In 2019-20, the Department of Territory Families, Housing and Communities (the Department) contracted Australia’s National Research Organisation for Women’s Safety and Jackie Burke Consulting to undertake extensive stakeholder engagement throughout the Northern Territory. The results of this engagement informed the development of the Northern Territory Domestic and Family Violence Risk Assessment and Management Framework, which includes a Common Risk Assessment Tool (CRAT).

The Risk Assessment and Management Framework, Common Risk Assessment Tool and other tools and resources, including an organisational implementation guide, were released in October 2020 and are available on the Department’s website. An orientation program was delivered to services and leadership groups throughout the Northern Territory to provide an overview of the framework, including the new risk assessment tool. This program is being developed into an online video.

The evidence-based Common Risk Assessment Tool (CRAT) was introduced to Family Safety Framework networks across the Northern Territory in late 2020 and replaced the Family Safety Framework Risk Assessment Tool in February 2021.

The Department developed and delivers two training modules to support implementation of the Risk Assessment and Management Framework and support workers to understand and use the tools. Training is tailored to the level of expertise and experience of participants, with the first module aimed at universal workers and the more comprehensive module aimed at specialist and statutory workers. The program includes a train the trainer program to support sustainability and local accessibility for ongoing training delivery. The Department has partnered with the Northern Territory Council of Social Services to implement this training.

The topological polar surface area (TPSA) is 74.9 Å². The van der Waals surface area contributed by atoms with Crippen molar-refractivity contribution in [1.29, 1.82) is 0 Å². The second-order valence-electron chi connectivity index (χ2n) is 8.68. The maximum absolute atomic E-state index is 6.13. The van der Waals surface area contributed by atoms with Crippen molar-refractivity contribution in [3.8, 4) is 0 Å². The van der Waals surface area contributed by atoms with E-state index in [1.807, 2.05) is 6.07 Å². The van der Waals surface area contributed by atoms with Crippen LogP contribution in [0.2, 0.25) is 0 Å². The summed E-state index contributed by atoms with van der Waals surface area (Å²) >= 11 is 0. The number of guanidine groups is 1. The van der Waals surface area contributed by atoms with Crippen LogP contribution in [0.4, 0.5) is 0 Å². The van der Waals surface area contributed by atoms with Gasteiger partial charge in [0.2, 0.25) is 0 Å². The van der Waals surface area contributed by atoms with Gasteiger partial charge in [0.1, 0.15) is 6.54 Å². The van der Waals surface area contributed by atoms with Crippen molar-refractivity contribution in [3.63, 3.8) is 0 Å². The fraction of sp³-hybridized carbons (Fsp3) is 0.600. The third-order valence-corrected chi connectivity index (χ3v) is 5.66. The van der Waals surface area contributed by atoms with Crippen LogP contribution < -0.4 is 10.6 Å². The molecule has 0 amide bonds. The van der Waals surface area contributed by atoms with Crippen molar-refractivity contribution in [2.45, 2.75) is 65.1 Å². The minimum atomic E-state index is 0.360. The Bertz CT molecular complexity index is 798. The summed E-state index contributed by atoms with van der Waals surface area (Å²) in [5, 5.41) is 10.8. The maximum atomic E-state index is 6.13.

The first round of training was delivered in February and March in Darwin, Alice Springs, Katherine, Tennant Creek and Nhulunbuy, with over 250 participants attending the workshops. Additional workshops are being scheduled for later in 2021 (dates to be confirmed and will be published on the Department’s website).

With the public release of the Risk Assessment and Management Framework, organisations providing a domestic and family violence service may now apply to become prescribed by legislation as Information Sharing Entities and participate in the Northern Territory Domestic and Family Violence Information Sharing Scheme.

Applicants must satisfy the Minister for Territory Families and Urban Housing that they will align their policies, procedures, practice guidance and tools with the Risk Assessment and Management Framework.

The first round of Information Sharing Entity applications is now closed, with eight non-government organisations due to be prescribed by legislation in mid-2021. The second round will open in mid-2021. More information is available on the Territory Families, Housing and Communities website.

On track / ongoingWorkforce and sector development
2.4b)Review and strengthen the current training being offered for Northern Territory public service staff and key community stakeholders in identifying and responding to domestic, family and sexual violence.Department of Territory Families, Housing and Communities

The Northern Territory Domestic and Family Violence Risk Assessment and Management Framework was released in October 2020. The Department of Territory Families, Housing and Communities (the Department) developed two training modules to support implementation of the Risk Assessment and Management Framework and enable organisations to understand and use the tools.

Training is tailored to the level of expertise and experience of participants, with the first module aimed at universal workers and the more comprehensive module aimed at specialist and statutory workers. The program includes a train the trainer program to support sustainability and local accessibility for ongoing training delivery

The first round of training was delivered in February and March in Darwin, Alice Springs, Katherine, Tennant Creek and Nhulunbuy, with over 250 participants attending the workshops. Additional workshops are being scheduled for later in 2021 (dates to be confirmed and will be published on the Department’s website).

Development of the Domestic, Family and Sexual Violence Workforce and Sector Development Plan, which was released in March 2021, was informed by the results of an audit of available training across the Northern Territory; and desktop research. The audit and research highlighted that while a number of training opportunities are offered in the Northern Territory, less than half were locally developed and locally relevant; and only 40% were delivered by local training providers.